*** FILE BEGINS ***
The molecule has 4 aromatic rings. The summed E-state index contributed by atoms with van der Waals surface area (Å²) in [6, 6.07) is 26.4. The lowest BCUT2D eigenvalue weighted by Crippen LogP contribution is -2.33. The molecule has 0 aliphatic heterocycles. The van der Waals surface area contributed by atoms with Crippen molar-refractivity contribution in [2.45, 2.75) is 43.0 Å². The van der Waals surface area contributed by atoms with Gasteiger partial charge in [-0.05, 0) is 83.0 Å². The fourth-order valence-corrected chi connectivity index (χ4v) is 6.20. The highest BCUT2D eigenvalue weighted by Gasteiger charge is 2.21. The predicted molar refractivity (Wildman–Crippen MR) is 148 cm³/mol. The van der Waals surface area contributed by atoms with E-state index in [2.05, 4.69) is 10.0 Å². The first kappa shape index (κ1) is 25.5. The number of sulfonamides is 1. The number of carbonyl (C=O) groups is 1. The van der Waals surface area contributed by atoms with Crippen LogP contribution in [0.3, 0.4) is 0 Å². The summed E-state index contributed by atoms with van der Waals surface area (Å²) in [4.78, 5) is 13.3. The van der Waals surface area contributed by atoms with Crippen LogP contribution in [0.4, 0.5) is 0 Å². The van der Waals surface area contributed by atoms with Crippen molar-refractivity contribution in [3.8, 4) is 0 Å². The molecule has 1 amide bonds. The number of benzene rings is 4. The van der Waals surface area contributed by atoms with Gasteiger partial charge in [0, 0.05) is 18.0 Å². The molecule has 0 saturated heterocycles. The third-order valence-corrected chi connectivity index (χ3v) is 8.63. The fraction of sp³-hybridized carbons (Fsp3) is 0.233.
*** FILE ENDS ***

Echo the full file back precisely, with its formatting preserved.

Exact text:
The molecule has 4 aromatic rings. The summed E-state index contributed by atoms with van der Waals surface area (Å²) in [6, 6.07) is 26.4. The lowest BCUT2D eigenvalue weighted by Crippen LogP contribution is -2.33. The molecule has 0 aliphatic heterocycles. The van der Waals surface area contributed by atoms with Crippen molar-refractivity contribution in [2.45, 2.75) is 43.0 Å². The van der Waals surface area contributed by atoms with Gasteiger partial charge in [-0.05, 0) is 83.0 Å². The fourth-order valence-corrected chi connectivity index (χ4v) is 6.20. The highest BCUT2D eigenvalue weighted by Gasteiger charge is 2.21. The predicted molar refractivity (Wildman–Crippen MR) is 148 cm³/mol. The van der Waals surface area contributed by atoms with E-state index in [2.05, 4.69) is 10.0 Å². The first kappa shape index (κ1) is 25.5. The number of sulfonamides is 1. The number of carbonyl (C=O) groups is 1. The van der Waals surface area contributed by atoms with Crippen LogP contribution in [0.3, 0.4) is 0 Å². The summed E-state index contributed by atoms with van der Waals surface area (Å²) in [4.78, 5) is 13.3. The van der Waals surface area contributed by atoms with Crippen LogP contribution in [0.4, 0.5) is 0 Å². The van der Waals surface area contributed by atoms with Crippen molar-refractivity contribution in [3.8, 4) is 0 Å². The molecule has 1 amide bonds. The number of benzene rings is 4. The van der Waals surface area contributed by atoms with Gasteiger partial charge in [0, 0.05) is 18.0 Å². The molecule has 0 saturated heterocycles. The third-order valence-corrected chi connectivity index (χ3v) is 8.63. The fraction of sp³-hybridized carbons (Fsp3) is 0.233.